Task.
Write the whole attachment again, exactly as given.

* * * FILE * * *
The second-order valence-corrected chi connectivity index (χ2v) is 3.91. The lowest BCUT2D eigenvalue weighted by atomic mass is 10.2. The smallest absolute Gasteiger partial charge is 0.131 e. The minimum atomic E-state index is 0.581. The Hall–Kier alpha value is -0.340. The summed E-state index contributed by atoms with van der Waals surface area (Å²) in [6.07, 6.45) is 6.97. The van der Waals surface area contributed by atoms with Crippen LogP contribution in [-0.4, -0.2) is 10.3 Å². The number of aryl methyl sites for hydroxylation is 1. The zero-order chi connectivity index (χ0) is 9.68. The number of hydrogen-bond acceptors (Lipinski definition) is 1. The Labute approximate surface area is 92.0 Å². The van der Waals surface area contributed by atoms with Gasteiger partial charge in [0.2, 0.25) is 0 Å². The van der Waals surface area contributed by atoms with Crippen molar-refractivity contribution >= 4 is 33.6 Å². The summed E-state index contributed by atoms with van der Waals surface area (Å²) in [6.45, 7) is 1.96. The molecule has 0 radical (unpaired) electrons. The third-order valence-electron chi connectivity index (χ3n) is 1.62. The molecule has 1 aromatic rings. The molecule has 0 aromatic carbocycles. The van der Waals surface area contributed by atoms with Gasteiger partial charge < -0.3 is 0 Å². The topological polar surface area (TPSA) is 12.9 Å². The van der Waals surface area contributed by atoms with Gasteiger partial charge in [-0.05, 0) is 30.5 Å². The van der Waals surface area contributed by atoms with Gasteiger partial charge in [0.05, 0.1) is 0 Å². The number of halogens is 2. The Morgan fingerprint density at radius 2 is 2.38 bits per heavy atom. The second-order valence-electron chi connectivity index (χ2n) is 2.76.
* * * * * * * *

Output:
The second-order valence-corrected chi connectivity index (χ2v) is 3.91. The lowest BCUT2D eigenvalue weighted by atomic mass is 10.2. The smallest absolute Gasteiger partial charge is 0.131 e. The minimum atomic E-state index is 0.581. The Hall–Kier alpha value is -0.340. The summed E-state index contributed by atoms with van der Waals surface area (Å²) in [6.07, 6.45) is 6.97. The van der Waals surface area contributed by atoms with Crippen LogP contribution in [-0.4, -0.2) is 10.3 Å². The number of aryl methyl sites for hydroxylation is 1. The zero-order chi connectivity index (χ0) is 9.68. The number of hydrogen-bond acceptors (Lipinski definition) is 1. The Labute approximate surface area is 92.0 Å². The van der Waals surface area contributed by atoms with Gasteiger partial charge in [0.2, 0.25) is 0 Å². The van der Waals surface area contributed by atoms with Crippen molar-refractivity contribution >= 4 is 33.6 Å². The summed E-state index contributed by atoms with van der Waals surface area (Å²) in [6.45, 7) is 1.96. The molecule has 0 radical (unpaired) electrons. The third-order valence-electron chi connectivity index (χ3n) is 1.62. The molecule has 1 aromatic rings. The molecule has 0 aromatic carbocycles. The van der Waals surface area contributed by atoms with Gasteiger partial charge < -0.3 is 0 Å². The topological polar surface area (TPSA) is 12.9 Å². The van der Waals surface area contributed by atoms with Gasteiger partial charge in [-0.05, 0) is 30.5 Å². The van der Waals surface area contributed by atoms with Gasteiger partial charge in [0.05, 0.1) is 0 Å². The number of halogens is 2. The Morgan fingerprint density at radius 2 is 2.38 bits per heavy atom. The second-order valence-electron chi connectivity index (χ2n) is 2.76.